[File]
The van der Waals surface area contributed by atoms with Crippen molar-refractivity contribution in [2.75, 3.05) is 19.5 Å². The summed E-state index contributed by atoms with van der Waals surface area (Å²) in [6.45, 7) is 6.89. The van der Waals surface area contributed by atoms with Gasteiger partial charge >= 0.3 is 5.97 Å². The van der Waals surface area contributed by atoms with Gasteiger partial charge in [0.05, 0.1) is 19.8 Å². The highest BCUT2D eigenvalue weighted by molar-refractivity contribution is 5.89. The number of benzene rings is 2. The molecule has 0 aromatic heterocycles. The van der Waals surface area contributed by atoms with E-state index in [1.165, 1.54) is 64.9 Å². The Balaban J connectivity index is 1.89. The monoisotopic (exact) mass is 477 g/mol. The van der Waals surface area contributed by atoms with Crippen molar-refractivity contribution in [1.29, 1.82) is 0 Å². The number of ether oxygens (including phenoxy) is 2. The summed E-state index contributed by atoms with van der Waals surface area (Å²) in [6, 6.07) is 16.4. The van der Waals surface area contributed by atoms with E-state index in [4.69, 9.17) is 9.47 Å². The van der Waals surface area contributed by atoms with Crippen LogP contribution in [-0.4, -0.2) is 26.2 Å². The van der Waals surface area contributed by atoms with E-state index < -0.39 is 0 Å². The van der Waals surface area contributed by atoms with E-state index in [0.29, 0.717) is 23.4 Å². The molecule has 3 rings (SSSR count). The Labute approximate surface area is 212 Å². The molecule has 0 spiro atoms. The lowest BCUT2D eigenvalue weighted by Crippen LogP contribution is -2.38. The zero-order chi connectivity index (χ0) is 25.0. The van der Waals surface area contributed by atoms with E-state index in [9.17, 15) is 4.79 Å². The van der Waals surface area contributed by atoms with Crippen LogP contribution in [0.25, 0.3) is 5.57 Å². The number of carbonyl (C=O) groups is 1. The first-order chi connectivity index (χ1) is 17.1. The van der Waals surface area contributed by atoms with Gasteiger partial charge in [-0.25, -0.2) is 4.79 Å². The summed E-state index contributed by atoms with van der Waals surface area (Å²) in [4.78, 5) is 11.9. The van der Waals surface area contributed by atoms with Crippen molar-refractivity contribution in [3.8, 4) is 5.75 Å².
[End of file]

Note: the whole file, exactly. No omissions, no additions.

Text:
The van der Waals surface area contributed by atoms with Crippen molar-refractivity contribution in [2.75, 3.05) is 19.5 Å². The summed E-state index contributed by atoms with van der Waals surface area (Å²) in [6.45, 7) is 6.89. The van der Waals surface area contributed by atoms with Gasteiger partial charge >= 0.3 is 5.97 Å². The van der Waals surface area contributed by atoms with Gasteiger partial charge in [0.05, 0.1) is 19.8 Å². The highest BCUT2D eigenvalue weighted by molar-refractivity contribution is 5.89. The number of benzene rings is 2. The molecule has 0 aromatic heterocycles. The van der Waals surface area contributed by atoms with E-state index in [1.165, 1.54) is 64.9 Å². The Balaban J connectivity index is 1.89. The monoisotopic (exact) mass is 477 g/mol. The van der Waals surface area contributed by atoms with Crippen molar-refractivity contribution in [1.29, 1.82) is 0 Å². The number of ether oxygens (including phenoxy) is 2. The summed E-state index contributed by atoms with van der Waals surface area (Å²) in [6, 6.07) is 16.4. The van der Waals surface area contributed by atoms with E-state index in [4.69, 9.17) is 9.47 Å². The van der Waals surface area contributed by atoms with Crippen LogP contribution in [-0.4, -0.2) is 26.2 Å². The van der Waals surface area contributed by atoms with E-state index < -0.39 is 0 Å². The van der Waals surface area contributed by atoms with E-state index in [0.29, 0.717) is 23.4 Å². The molecule has 3 rings (SSSR count). The Labute approximate surface area is 212 Å². The molecule has 0 spiro atoms. The lowest BCUT2D eigenvalue weighted by Crippen LogP contribution is -2.38. The zero-order chi connectivity index (χ0) is 25.0. The van der Waals surface area contributed by atoms with E-state index in [9.17, 15) is 4.79 Å². The van der Waals surface area contributed by atoms with Crippen LogP contribution in [0.25, 0.3) is 5.57 Å². The number of carbonyl (C=O) groups is 1. The first-order chi connectivity index (χ1) is 17.1. The van der Waals surface area contributed by atoms with Gasteiger partial charge in [-0.25, -0.2) is 4.79 Å². The summed E-state index contributed by atoms with van der Waals surface area (Å²) in [4.78, 5) is 11.9. The van der Waals surface area contributed by atoms with Crippen molar-refractivity contribution in [3.8, 4) is 5.75 Å².